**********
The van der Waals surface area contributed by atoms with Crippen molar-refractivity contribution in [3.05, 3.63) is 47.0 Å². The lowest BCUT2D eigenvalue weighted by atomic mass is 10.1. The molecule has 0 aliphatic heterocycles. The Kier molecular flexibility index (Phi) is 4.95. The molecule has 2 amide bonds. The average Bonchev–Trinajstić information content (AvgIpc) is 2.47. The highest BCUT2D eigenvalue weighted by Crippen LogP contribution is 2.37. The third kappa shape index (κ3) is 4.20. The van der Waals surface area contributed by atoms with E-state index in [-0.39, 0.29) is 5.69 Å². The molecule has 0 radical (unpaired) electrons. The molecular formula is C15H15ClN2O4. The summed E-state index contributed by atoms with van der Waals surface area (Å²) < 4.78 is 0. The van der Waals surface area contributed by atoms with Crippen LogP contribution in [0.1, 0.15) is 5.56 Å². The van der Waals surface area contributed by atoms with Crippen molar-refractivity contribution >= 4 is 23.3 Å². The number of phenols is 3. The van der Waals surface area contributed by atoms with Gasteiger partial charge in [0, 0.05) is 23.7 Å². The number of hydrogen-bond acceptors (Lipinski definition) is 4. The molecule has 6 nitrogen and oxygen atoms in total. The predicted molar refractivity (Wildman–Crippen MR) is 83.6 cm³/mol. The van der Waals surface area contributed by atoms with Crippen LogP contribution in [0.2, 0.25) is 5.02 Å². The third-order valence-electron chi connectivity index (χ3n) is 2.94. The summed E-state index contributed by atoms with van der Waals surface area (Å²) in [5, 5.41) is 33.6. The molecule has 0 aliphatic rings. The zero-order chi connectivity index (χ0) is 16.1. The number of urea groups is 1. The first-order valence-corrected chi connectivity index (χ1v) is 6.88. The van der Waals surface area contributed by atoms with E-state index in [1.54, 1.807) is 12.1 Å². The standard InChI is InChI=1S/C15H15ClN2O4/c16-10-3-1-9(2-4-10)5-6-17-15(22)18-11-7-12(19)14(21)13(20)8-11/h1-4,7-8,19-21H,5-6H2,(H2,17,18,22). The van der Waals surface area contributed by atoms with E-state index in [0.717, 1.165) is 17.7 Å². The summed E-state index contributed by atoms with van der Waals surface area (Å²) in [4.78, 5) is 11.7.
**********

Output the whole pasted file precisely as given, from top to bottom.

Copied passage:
The van der Waals surface area contributed by atoms with Crippen molar-refractivity contribution in [3.05, 3.63) is 47.0 Å². The lowest BCUT2D eigenvalue weighted by atomic mass is 10.1. The molecule has 0 aliphatic heterocycles. The Kier molecular flexibility index (Phi) is 4.95. The molecule has 2 amide bonds. The average Bonchev–Trinajstić information content (AvgIpc) is 2.47. The highest BCUT2D eigenvalue weighted by Crippen LogP contribution is 2.37. The third kappa shape index (κ3) is 4.20. The van der Waals surface area contributed by atoms with E-state index in [-0.39, 0.29) is 5.69 Å². The molecule has 0 radical (unpaired) electrons. The molecular formula is C15H15ClN2O4. The summed E-state index contributed by atoms with van der Waals surface area (Å²) < 4.78 is 0. The van der Waals surface area contributed by atoms with Crippen LogP contribution in [0.1, 0.15) is 5.56 Å². The van der Waals surface area contributed by atoms with Crippen molar-refractivity contribution >= 4 is 23.3 Å². The number of phenols is 3. The van der Waals surface area contributed by atoms with Gasteiger partial charge in [0, 0.05) is 23.7 Å². The number of hydrogen-bond acceptors (Lipinski definition) is 4. The molecule has 6 nitrogen and oxygen atoms in total. The predicted molar refractivity (Wildman–Crippen MR) is 83.6 cm³/mol. The van der Waals surface area contributed by atoms with Crippen LogP contribution in [0.2, 0.25) is 5.02 Å². The third-order valence-electron chi connectivity index (χ3n) is 2.94. The summed E-state index contributed by atoms with van der Waals surface area (Å²) in [5, 5.41) is 33.6. The molecule has 0 aliphatic rings. The zero-order chi connectivity index (χ0) is 16.1. The number of urea groups is 1. The first-order valence-corrected chi connectivity index (χ1v) is 6.88. The van der Waals surface area contributed by atoms with E-state index in [1.54, 1.807) is 12.1 Å². The standard InChI is InChI=1S/C15H15ClN2O4/c16-10-3-1-9(2-4-10)5-6-17-15(22)18-11-7-12(19)14(21)13(20)8-11/h1-4,7-8,19-21H,5-6H2,(H2,17,18,22). The van der Waals surface area contributed by atoms with E-state index in [0.717, 1.165) is 17.7 Å². The summed E-state index contributed by atoms with van der Waals surface area (Å²) in [4.78, 5) is 11.7.